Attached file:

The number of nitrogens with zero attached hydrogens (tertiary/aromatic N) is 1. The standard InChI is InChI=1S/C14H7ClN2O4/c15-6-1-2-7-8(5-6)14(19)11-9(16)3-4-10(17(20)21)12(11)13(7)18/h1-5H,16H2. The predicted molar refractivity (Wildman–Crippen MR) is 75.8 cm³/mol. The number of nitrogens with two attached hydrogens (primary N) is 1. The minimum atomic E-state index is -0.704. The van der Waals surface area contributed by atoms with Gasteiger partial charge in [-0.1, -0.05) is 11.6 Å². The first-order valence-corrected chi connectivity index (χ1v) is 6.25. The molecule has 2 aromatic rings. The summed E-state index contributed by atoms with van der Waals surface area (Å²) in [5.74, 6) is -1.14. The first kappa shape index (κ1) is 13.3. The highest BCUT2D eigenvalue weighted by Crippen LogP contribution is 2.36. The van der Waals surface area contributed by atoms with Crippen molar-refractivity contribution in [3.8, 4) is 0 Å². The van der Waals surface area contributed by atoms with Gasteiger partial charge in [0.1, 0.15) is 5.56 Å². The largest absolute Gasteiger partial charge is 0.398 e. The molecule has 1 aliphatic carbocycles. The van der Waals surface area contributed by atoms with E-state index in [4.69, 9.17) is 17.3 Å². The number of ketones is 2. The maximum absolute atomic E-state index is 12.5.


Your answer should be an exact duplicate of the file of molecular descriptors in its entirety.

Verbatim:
The number of nitrogens with zero attached hydrogens (tertiary/aromatic N) is 1. The standard InChI is InChI=1S/C14H7ClN2O4/c15-6-1-2-7-8(5-6)14(19)11-9(16)3-4-10(17(20)21)12(11)13(7)18/h1-5H,16H2. The predicted molar refractivity (Wildman–Crippen MR) is 75.8 cm³/mol. The number of nitrogens with two attached hydrogens (primary N) is 1. The minimum atomic E-state index is -0.704. The van der Waals surface area contributed by atoms with Gasteiger partial charge in [-0.1, -0.05) is 11.6 Å². The first-order valence-corrected chi connectivity index (χ1v) is 6.25. The molecule has 2 aromatic rings. The summed E-state index contributed by atoms with van der Waals surface area (Å²) in [5.74, 6) is -1.14. The first kappa shape index (κ1) is 13.3. The highest BCUT2D eigenvalue weighted by Crippen LogP contribution is 2.36. The van der Waals surface area contributed by atoms with Crippen molar-refractivity contribution in [3.8, 4) is 0 Å². The van der Waals surface area contributed by atoms with Gasteiger partial charge in [0.1, 0.15) is 5.56 Å². The largest absolute Gasteiger partial charge is 0.398 e. The molecule has 1 aliphatic carbocycles. The van der Waals surface area contributed by atoms with E-state index in [4.69, 9.17) is 17.3 Å². The number of ketones is 2. The maximum absolute atomic E-state index is 12.5.